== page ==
Running is a very demanding activity. The force of your body weight plus some momentum can really create a lot of stress for your lower body. Because of this, runners are more prone to injury than cyclists or swimmers. Of course, the best training approach keeps you from being injured, but if the dreaded happens, here’s how best top approach it….
In coming up with an approach to working with triathletes that have running injuries, I’ve developed a protocol that works quite nicely. The basic concept is that a triathlete’s gluts, hamstrings, and quads get adequate stress on a daily basis from bike training. The only major movement (relative to running) that is neglected is hip flexion. Another less significantly neglected area would be the calf (soleus and gastroc), although this does get some stress through cycling. These identifications make it intuitively obvious that if you are not running and would like to stay in “run” shape, you must keep these areas engaged and fit.
The other major piece of information that we have to use to our advantage related to IM racing, is that bike durability plays a significant role in being able to run well off the bike. The simple way to say this is you want to be trained such that you get off the bike as fresh as possible as if you were just toeing the line of a marathon. Wait a minute, you are!! It amazes me how many people forget that very simple fact.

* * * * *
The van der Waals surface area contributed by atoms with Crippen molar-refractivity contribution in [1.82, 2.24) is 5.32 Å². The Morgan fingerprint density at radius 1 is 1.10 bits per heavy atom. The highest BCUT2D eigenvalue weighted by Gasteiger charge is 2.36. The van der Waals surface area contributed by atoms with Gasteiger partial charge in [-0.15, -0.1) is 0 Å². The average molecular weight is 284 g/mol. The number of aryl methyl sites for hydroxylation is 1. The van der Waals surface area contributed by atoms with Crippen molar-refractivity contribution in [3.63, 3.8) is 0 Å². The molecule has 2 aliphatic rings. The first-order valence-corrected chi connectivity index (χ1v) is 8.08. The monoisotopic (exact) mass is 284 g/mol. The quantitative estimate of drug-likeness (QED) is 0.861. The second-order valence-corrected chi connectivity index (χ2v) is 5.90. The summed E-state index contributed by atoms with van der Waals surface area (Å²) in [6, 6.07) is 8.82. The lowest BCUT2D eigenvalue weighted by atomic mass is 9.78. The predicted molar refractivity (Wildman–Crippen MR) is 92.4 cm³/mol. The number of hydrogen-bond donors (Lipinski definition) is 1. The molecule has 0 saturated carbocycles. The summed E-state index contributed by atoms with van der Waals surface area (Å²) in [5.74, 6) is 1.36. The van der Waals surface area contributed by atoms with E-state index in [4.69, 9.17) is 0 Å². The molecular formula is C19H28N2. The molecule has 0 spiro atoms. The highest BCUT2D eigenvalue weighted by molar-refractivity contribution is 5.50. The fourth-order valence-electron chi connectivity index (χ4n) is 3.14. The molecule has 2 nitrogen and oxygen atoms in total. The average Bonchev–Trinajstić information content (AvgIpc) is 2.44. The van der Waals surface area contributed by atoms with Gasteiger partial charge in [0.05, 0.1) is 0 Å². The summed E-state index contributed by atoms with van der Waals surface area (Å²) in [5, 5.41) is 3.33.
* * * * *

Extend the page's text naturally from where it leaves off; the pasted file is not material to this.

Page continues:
Armed with this information, here is the approach I like to use during the period you are injured (when you are not running at all):
1) Take half of your planned run volume and add that time to your bike mileage. This will improve your bike durability a huge amount and therefore help you run better, or arrive at the marathon start fresher.
2) Take the other half of your planned run mileage and add that to devoted time of engaged hip flexor work. This can come in the form of water running, Power Cranks on the bike, or kicking in the pool. Of those, I’d have at least half be pool running. While pool running, execute the workouts just as you would have if you were real running except note that pool HR zones are typically about 10% lower than on-land run zones. This is due to the venous return you get from the water pressure in the pool (like wearing a giant compression sock). Your body just doesn’t have to beat as much to move around the same amount of blood.
3) Spend three days a week doing Calf raises and hip flexor exercises. Just 3 sets of each on each day is sufficient for these.
This protocol has been so successful that in the extreme case, I’ve had a first time IM athlete, develop a stress fracture 12 weeks out from race day, we executed the above protocol to the letter, and on race day she ran a 3:38 and qualified for Kona. She achieved this run, without running even once in the preceding 12 week period before race day. If that’s not proof, I don’t know what is!